|Publication number||US7805515 B2|
|Application number||US 11/230,325|
|Publication date||Sep 28, 2010|
|Priority date||Sep 20, 2004|
|Also published as||CA2580615A1, CA2580615C, EP1792452A2, EP1792452A4, EP1792452B1, US8645563, US20060062209, US20110016224, WO2006034185A2, WO2006034185A3|
|Publication number||11230325, 230325, US 7805515 B2, US 7805515B2, US-B2-7805515, US7805515 B2, US7805515B2|
|Inventors||Yusun Kim Riley|
|Original Assignee||Camiant, Inc.|
|Export Citation||BiBTeX, EndNote, RefMan|
|Patent Citations (20), Non-Patent Citations (20), Referenced by (23), Classifications (27), Legal Events (3)|
|External Links: USPTO, USPTO Assignment, Espacenet|
This application claims the benefit of U.S. Provisional Application No. 60/611,563, filed Sep. 20, 2004, incorporated herein by reference.
This invention relates to methods implemented by policy servers on a network such as a cable, DSL, FTTx, xPON, 3G (wireless) networks.
Currently allocation of resources in networks such as cable networks is typically done on a best efforts basis, i.e., the subscribers compete with all other devices on an equal basis. The systems do not commit resources to end-points, rather all end-points compete to get a share of the same resources. So, subscribers end up using whatever they get. In many existing systems, the applications have been designed or modified on the assumption that the best efforts approach will be used, i.e., they have been designed or modified to account for known shortcomings of the best efforts approach. Thus, if there are three end-points (A, B, and C) that will be participating in a session after each has obtained whatever resources it is able to obtain on the best efforts basis, they will negotiate to determine which has the best upstream/downstream bandwidth. The one that has the best upstream/downstream bandwidth is identified as the host for the session. If the resources are not available under the best efforts approach, then the performance of the application suffers.
In general, in one aspect, the invention features a method for managing a session over a network that involves multiple end points obtaining services via an application server. The method involves: after the end points have registered with the application server for the session, establishing initial policies for network traffic flows for each end point participating in the session; after establishing the initial policies, determining information about the network traffic flows for at least some of the multiple end points participating in the session; from the information determined about the network traffic flows, identifying which of the multiple end points is functioning as a host server for the session; and after identifying which of the multiple end points is functioning as the host server, establishing new policies for network traffic flows for the multiple end points, wherein under the new policies fewer network resources are reserved for each of the multiple end points other than and as compared to the end point functioning as the host server.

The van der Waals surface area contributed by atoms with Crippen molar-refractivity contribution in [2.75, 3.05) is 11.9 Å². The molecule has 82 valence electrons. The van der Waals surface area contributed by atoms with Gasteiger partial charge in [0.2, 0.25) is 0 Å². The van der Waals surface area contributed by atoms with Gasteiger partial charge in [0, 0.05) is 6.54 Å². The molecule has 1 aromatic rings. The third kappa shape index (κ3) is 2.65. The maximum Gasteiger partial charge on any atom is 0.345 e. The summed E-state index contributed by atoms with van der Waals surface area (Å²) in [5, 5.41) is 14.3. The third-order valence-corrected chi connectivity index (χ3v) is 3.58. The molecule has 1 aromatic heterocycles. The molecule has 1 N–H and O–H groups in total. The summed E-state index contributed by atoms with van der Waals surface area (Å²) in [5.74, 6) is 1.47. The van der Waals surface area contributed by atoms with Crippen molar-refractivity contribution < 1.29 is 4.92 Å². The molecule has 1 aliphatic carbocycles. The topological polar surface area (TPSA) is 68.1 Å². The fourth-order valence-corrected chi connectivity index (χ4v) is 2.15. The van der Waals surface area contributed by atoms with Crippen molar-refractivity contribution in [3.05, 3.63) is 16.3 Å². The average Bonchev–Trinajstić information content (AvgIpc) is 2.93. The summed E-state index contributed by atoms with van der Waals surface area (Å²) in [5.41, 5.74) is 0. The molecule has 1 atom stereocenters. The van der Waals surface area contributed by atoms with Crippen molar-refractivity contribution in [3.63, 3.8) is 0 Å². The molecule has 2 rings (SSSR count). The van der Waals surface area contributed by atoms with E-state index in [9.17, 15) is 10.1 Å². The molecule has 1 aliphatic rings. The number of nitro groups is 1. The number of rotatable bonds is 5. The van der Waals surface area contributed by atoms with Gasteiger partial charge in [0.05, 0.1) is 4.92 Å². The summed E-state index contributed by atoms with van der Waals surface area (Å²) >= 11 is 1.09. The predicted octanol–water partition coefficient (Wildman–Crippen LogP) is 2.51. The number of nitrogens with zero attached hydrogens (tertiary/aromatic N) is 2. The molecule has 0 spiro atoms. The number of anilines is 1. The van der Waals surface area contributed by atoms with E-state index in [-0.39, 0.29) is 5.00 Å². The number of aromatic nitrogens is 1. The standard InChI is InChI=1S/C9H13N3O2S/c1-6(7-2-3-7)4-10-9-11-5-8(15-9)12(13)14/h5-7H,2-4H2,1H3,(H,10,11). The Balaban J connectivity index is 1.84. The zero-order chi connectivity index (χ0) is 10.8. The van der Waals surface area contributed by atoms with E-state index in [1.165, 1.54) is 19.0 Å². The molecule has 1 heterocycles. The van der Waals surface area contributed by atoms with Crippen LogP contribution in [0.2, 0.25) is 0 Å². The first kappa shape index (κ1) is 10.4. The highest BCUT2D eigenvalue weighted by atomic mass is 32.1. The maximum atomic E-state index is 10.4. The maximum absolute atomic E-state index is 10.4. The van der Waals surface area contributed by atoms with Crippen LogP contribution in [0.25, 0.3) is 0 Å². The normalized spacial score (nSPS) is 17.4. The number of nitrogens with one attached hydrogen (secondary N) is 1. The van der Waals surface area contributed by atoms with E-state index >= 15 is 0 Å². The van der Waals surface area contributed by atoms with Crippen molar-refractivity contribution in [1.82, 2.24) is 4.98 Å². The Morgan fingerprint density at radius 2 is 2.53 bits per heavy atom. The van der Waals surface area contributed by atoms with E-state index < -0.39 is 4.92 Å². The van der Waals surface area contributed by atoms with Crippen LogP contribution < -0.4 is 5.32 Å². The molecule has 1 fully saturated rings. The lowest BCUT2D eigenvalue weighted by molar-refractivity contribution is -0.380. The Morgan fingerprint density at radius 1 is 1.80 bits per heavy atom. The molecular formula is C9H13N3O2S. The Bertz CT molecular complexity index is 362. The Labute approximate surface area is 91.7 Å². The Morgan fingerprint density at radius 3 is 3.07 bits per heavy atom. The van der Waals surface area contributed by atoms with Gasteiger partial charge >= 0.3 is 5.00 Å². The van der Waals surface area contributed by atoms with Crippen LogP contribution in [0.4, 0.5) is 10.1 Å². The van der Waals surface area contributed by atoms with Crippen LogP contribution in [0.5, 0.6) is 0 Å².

Other embodiments include one or more of the following features. Determining information about the network traffic flows for at least some of the multiple end points participating in the session involves determining the network traffic flows for each of the multiple end points participating in the session. Determining the network traffic flows involves monitoring the network traffic flows. Determining the network traffic flows involves receiving notifications from one or more other entities on the network about the network traffic flows. The initial policies specify the amount of network bandwidth reserved for each end point. Under the initial policies the same amount of network bandwidth is reserved for each of the multiple end points. The network bandwidth that is reserved for each end point exceeds an expected bandwidth required for the host server. Establishing new policies for network traffic flows for the multiple end points involves reducing the amount of bandwidth that is reserved for each of the multiple end points other that the one functioning as the host server. The network is one of a cable network, a DSL network, an FTTx network, an xPON network and a data-over-wireless network.
The details of one or more embodiments of the invention are set forth in the accompanying drawings and the description below. Other features, objects, and advantages of the invention will be apparent from the description and drawings, and from the claims.
The described embodiment is a multi-point network in which end-points participate in sessions for which session requirements cannot be determined prior to the beginning of the session. The network includes a policy server that dynamically adapts the allocation of network resources based upon selective passive monitoring of the use of network resources by the end-points that are participating in the session. The described embodiment ensures a more optimal utilization of the network especially in a situation where the session requirements cannot be accurately determined prior to the beginning of the session.
As shown in
There are two basic communication channels that are particularly relevant in this system. One communication channel carries communications between application server 20 and policy server 22. The other communication channel carries communications between policy server 22 and the access network termination devices (e.g. the CMTSs for the cable world and BRAS for the DSL world). The interface between policy server 22 and application server 20 is XML, HTTP, or some other mutually agreed upon interface. This protocol would typically be a protocol that is proprietary to the entity that is providing the service. In contrast, the interface between application server 20 and the access network termination devices is typically defined by industry-adopted standards.
In the illustrated embodiment, each CPE is shown as being connected to a different access network and three separate CMTSs are involved. It should be understood, however, that this configuration is purely for illustration purposes only and is not meant to imply that other configurations are not possible. For example, the CPE's could all be on the same access network. Whether that is the case depends on where of the CPEs are geographically located. In addition, even though the CPEs might in fact be on different access networks as shown, it is possible that the three access networks connect to a different line card in the same CMTS.